Our Animal Companions Grieve Our Death

Our Animal Companions Grieve Our Death

Our Animal Companions Grieve Our Death

For the Sake of Ringo

Our Animal Companions Grieve Our Death

Ringo was an old, ill setter, loved by his human. Ringo and his human lived here at Lake Chapala, Mexico, but one day the human died unexpectedly in the States leaving Ringo with no plan and no money. A note left on the refrigerator directed whoever found the message to call the number of a friend. There was no information about Ringo. There was no veterinarian number. There was no list of medications. Nada. The friend stepped in as a sleuth to learn the details about Ringo. Not only that, she had to find a home for him. She spent a significant amount of her own money and much time putting together a plan for this aging, suffering dog. The home where Ringo spent his last days was a special place. His “new person” loved him deeply and she described Ringo as the purest and sweetest soul. She literally loved him back to a better state of well being. But he had come to her severely depressed and refusing to eat.

We can do better for our animals. In understanding what happens to our animal companions when we die, we can plan and provide for them in creative and meaningful ways.

Adopting a dog or another animal, for the most part, brings out the best in all of us. Here at Lake Chapala, Mexico, we expats respond in significant numbers to the resounding call to adopt street dogs and cats that have been rescued. We learn about their availability through social media or from friends. And sometimes an animal has wandered into our yard or it cries from the side of the road as we drive by. Our hearts leap into gear and, after all, we are retired and have time for walks, and dog parks, and playtime with friends. We agree to foster and help an animal recover from life on the street, from being abandoned, abused, thrown out of a truck, neglected as a roof dog, or just because…

Most of us fall deeply in love with our adopted animal companions and with our fosters. Our hearts open again and again to our fellow beings who inhabit this planet with us and who bring us heart-loads of joy. In turn, they (perhaps for the first time) learn to trust and love a human.

In these times we are learning more about sentience and consciousness as it applies to our animal companions and all non human species. We can be accused of anthropomorphizing our animals, and yet we can find a myriad of studies that support our own inner knowing that animals have feelings, that they can become depressed and sad and grieve our death.

What the studies on pet grief show, quite obviously, is that we can’t know an animal’s concepts or thoughts about death or grief. What has been shown as indicators of grief are loss of appetite, weight loss, lack of energy, listlessness or clinginess, loss of interest in physical activity. Acknowledging these changes in behavior can lead us to a conclusion that the animal is having an emotional response. A study conducted by the ASPCA showed that 60% of pets experience four or more behavioral changes after losing a companion, animal or human.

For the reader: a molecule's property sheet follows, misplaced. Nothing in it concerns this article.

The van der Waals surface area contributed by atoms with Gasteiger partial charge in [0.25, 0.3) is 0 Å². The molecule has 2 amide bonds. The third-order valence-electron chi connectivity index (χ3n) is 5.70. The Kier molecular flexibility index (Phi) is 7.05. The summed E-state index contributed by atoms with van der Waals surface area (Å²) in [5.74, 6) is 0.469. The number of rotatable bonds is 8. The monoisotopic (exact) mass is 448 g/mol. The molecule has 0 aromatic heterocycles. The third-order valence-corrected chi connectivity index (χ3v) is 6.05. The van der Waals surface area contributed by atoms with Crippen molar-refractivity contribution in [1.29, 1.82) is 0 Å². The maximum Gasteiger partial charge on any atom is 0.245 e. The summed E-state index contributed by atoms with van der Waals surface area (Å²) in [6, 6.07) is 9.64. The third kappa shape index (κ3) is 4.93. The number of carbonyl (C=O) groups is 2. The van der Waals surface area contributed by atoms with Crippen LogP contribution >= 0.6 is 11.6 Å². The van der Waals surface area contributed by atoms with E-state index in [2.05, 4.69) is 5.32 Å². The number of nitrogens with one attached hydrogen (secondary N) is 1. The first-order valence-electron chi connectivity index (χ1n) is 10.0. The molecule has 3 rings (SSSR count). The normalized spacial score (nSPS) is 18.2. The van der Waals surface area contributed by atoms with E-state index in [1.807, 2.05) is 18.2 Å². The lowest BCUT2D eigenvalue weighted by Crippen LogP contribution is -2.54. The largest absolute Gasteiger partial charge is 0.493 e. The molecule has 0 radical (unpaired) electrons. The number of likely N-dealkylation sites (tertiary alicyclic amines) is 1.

But, do we really need scientific evidence of pet grief? Those of us who have or have had animal companions know without a doubt that our animals have a wide range of emotional responses.

We love quotes from famous people, and there is no lack of comments regarding feelings and animals. Our beloved Jane Goodall, expert on chimpanzees, says, “the most important issue is that we understand that animals are sentient, that they are not things but individuals, each with a personality; that many have emotions of joy, sadness, anger, frustration and grief and can show compassion and empathy towards each other and towards us.”

Albert Schweitzer (1875-1965) , physician, theologian, musician, philosopher, had this to say: “Only by means of reverence for life can we establish a spiritual and humane relationship with both people and all living things within our reach. Only in this fashion can we avoid harming others, and, within the limits of our capacity, go to their aid whenever they need us.”

And they do need us. Our animal companions need us. They need us for our love and companionship and care while we are living, and they need us to plan for that care and love to continue after we are gone. Pet planning is a gift we can give them. Granted, it forces us to come to terms with our own mortality, and that is a gift we give ourselves.

If I can stop one heart

from breaking,

I shall not live in vain;

If I can ease one life the aching,

Or cool one pain,

Or help one fainting robin

Unto his nest again,

I shall not live in vain.

- Emily Dickinson

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